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Milling Lumber // Bits

Posted on Oct 8, 2018 by in Free Twitch Panels



In this episode of Bits, Josh describes how make turn boards into squared dimensional lumber.
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In this episode of Bits, Josh comes from behind the camera to explain the process of taking rough lumber and transforming it into perfectly squared stock. This process is traditionally done with three machines; the jointer, the planer, and the table saw.

The process begins with your wood selection at the home center. Don’t just pick the first board you find in the stack, weed through them to get the straightest ones you can. You may get dirty looks from the employees, but they aren’t the ones trying to build a table with wonky boards.

Next, cut your rough boards about a foot longer than your plans call for. This is to account for snipe, a result of your machines eating into the ends of your wood as you mill it. These divotted ends will be cut off later, leaving you with clean and perfectly sized lumber.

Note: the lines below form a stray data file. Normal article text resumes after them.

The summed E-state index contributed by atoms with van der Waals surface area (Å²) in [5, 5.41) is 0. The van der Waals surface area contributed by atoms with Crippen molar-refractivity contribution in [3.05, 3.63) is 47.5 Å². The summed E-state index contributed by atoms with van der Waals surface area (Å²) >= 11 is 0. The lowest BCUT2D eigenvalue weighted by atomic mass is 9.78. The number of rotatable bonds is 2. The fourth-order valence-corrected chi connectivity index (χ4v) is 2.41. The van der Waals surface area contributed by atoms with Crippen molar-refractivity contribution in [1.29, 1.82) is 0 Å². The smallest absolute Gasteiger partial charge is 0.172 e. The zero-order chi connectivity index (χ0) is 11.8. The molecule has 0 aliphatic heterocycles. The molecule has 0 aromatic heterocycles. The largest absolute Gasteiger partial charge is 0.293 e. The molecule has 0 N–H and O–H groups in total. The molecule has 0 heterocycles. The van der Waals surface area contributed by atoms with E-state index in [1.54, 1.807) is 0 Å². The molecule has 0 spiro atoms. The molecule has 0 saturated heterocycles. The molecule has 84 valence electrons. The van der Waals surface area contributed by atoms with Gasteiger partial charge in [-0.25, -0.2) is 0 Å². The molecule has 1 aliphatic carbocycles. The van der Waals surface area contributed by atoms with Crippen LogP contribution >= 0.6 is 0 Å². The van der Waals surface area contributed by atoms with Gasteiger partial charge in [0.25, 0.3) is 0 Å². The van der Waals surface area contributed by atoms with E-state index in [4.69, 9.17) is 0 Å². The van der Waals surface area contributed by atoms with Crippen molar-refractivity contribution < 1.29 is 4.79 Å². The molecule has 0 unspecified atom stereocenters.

Take those boards over to the jointer and pass one face over the cutter head pushing more forward than down while it cuts. DO NOT press down over top of the cutter head or it will introduce more curvature into the wood than there was before (think curling a ribbon with some scissors). After that face is nice and flat, press it against the jointer’s fence and cut a 90 degree edge in the same manner.

After you have these two flat sides, use the planer to slowly bring your boards to the desired thickness. The planer uses the flattened bottom to make a parallel to that is also flat. If you pass a curved board through the planer without flattening it, you will end up with a parallel, curved board.

After the three sides are flat, and you have reached the final thickness, use the table saw to cut off the remaining rough edge. You are now left with a perfectly squared piece of lumber that is ready to be used in any woodworking project. Squared stock is soo much easier to glue together because the faces meet up nicely. This method prevents you from having gaps in the glue lines, or having warped panels.

This process does involve tools that not everyone owns, but I assure you, if you plan on making tables, cutting boards, or anything else out of lumber, the investment is totally worth it.

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